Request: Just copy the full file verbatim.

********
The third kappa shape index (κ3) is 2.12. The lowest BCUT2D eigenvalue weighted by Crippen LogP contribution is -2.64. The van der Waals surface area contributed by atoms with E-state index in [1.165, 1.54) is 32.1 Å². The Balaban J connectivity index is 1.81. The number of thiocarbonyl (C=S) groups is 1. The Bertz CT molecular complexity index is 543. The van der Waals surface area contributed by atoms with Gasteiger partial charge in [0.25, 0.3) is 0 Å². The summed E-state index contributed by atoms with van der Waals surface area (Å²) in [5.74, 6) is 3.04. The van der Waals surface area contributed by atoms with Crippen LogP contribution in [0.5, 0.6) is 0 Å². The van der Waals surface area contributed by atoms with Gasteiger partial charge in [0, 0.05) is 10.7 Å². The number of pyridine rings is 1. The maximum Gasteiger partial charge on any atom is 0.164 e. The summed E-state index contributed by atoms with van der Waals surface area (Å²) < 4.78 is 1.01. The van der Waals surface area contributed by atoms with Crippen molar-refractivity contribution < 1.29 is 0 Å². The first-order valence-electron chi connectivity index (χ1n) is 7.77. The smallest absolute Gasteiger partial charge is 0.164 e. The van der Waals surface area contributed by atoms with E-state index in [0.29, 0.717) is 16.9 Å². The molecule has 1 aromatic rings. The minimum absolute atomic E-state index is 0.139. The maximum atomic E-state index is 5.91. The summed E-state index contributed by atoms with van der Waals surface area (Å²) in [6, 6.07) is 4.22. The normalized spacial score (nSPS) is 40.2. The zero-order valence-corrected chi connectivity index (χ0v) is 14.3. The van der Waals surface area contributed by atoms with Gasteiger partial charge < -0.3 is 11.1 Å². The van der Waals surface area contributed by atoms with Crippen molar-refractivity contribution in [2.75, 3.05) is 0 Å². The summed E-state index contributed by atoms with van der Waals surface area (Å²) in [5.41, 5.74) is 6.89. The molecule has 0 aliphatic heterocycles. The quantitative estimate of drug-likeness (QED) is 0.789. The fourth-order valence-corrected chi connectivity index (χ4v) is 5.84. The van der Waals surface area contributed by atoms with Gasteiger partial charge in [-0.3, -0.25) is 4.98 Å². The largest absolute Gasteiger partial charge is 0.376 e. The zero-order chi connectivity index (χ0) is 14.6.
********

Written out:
The third kappa shape index (κ3) is 2.12. The lowest BCUT2D eigenvalue weighted by Crippen LogP contribution is -2.64. The van der Waals surface area contributed by atoms with E-state index in [1.165, 1.54) is 32.1 Å². The Balaban J connectivity index is 1.81. The number of thiocarbonyl (C=S) groups is 1. The Bertz CT molecular complexity index is 543. The van der Waals surface area contributed by atoms with Gasteiger partial charge in [0.25, 0.3) is 0 Å². The summed E-state index contributed by atoms with van der Waals surface area (Å²) in [5.74, 6) is 3.04. The van der Waals surface area contributed by atoms with Crippen LogP contribution in [0.5, 0.6) is 0 Å². The van der Waals surface area contributed by atoms with Gasteiger partial charge in [0, 0.05) is 10.7 Å². The number of pyridine rings is 1. The maximum Gasteiger partial charge on any atom is 0.164 e. The summed E-state index contributed by atoms with van der Waals surface area (Å²) < 4.78 is 1.01. The van der Waals surface area contributed by atoms with Crippen molar-refractivity contribution < 1.29 is 0 Å². The first-order valence-electron chi connectivity index (χ1n) is 7.77. The smallest absolute Gasteiger partial charge is 0.164 e. The van der Waals surface area contributed by atoms with E-state index in [0.29, 0.717) is 16.9 Å². The molecule has 1 aromatic rings. The minimum absolute atomic E-state index is 0.139. The maximum atomic E-state index is 5.91. The summed E-state index contributed by atoms with van der Waals surface area (Å²) in [6, 6.07) is 4.22. The normalized spacial score (nSPS) is 40.2. The zero-order valence-corrected chi connectivity index (χ0v) is 14.3. The van der Waals surface area contributed by atoms with Gasteiger partial charge < -0.3 is 11.1 Å². The van der Waals surface area contributed by atoms with Crippen molar-refractivity contribution in [2.75, 3.05) is 0 Å². The summed E-state index contributed by atoms with van der Waals surface area (Å²) in [5.41, 5.74) is 6.89. The molecule has 0 aliphatic heterocycles. The quantitative estimate of drug-likeness (QED) is 0.789. The fourth-order valence-corrected chi connectivity index (χ4v) is 5.84. The van der Waals surface area contributed by atoms with Gasteiger partial charge in [-0.3, -0.25) is 4.98 Å². The largest absolute Gasteiger partial charge is 0.376 e. The zero-order chi connectivity index (χ0) is 14.6.